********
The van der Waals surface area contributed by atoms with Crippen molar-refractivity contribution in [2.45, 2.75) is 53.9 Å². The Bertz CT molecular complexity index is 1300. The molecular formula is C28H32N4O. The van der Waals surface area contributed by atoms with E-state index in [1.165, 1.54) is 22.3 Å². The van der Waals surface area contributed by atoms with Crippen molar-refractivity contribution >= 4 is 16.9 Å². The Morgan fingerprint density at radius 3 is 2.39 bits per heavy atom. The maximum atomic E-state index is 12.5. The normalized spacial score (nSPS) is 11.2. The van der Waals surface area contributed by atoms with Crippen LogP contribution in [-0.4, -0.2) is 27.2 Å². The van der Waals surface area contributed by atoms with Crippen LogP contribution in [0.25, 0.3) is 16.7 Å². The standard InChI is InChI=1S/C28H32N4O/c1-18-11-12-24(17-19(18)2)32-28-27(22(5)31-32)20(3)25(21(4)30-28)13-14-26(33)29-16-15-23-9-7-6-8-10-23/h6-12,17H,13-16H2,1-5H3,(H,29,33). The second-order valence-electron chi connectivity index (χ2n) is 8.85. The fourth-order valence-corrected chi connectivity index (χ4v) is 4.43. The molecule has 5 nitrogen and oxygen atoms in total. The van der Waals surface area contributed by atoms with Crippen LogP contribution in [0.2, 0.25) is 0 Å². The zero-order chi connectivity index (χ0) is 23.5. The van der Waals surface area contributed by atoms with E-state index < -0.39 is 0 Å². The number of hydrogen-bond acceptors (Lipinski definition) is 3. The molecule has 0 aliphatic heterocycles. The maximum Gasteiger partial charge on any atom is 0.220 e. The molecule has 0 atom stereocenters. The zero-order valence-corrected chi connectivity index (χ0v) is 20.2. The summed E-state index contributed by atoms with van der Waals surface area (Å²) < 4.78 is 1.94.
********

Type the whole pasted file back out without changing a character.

The van der Waals surface area contributed by atoms with Crippen molar-refractivity contribution in [2.45, 2.75) is 53.9 Å². The Bertz CT molecular complexity index is 1300. The molecular formula is C28H32N4O. The van der Waals surface area contributed by atoms with E-state index in [1.165, 1.54) is 22.3 Å². The van der Waals surface area contributed by atoms with Crippen molar-refractivity contribution >= 4 is 16.9 Å². The Morgan fingerprint density at radius 3 is 2.39 bits per heavy atom. The maximum atomic E-state index is 12.5. The normalized spacial score (nSPS) is 11.2. The van der Waals surface area contributed by atoms with Crippen LogP contribution in [-0.4, -0.2) is 27.2 Å². The van der Waals surface area contributed by atoms with Crippen LogP contribution in [0.25, 0.3) is 16.7 Å². The standard InChI is InChI=1S/C28H32N4O/c1-18-11-12-24(17-19(18)2)32-28-27(22(5)31-32)20(3)25(21(4)30-28)13-14-26(33)29-16-15-23-9-7-6-8-10-23/h6-12,17H,13-16H2,1-5H3,(H,29,33). The second-order valence-electron chi connectivity index (χ2n) is 8.85. The fourth-order valence-corrected chi connectivity index (χ4v) is 4.43. The molecule has 5 nitrogen and oxygen atoms in total. The van der Waals surface area contributed by atoms with Crippen LogP contribution in [0.2, 0.25) is 0 Å². The zero-order chi connectivity index (χ0) is 23.5. The van der Waals surface area contributed by atoms with E-state index < -0.39 is 0 Å². The number of hydrogen-bond acceptors (Lipinski definition) is 3. The molecule has 0 aliphatic heterocycles. The maximum Gasteiger partial charge on any atom is 0.220 e. The molecule has 0 atom stereocenters. The zero-order valence-corrected chi connectivity index (χ0v) is 20.2. The summed E-state index contributed by atoms with van der Waals surface area (Å²) < 4.78 is 1.94.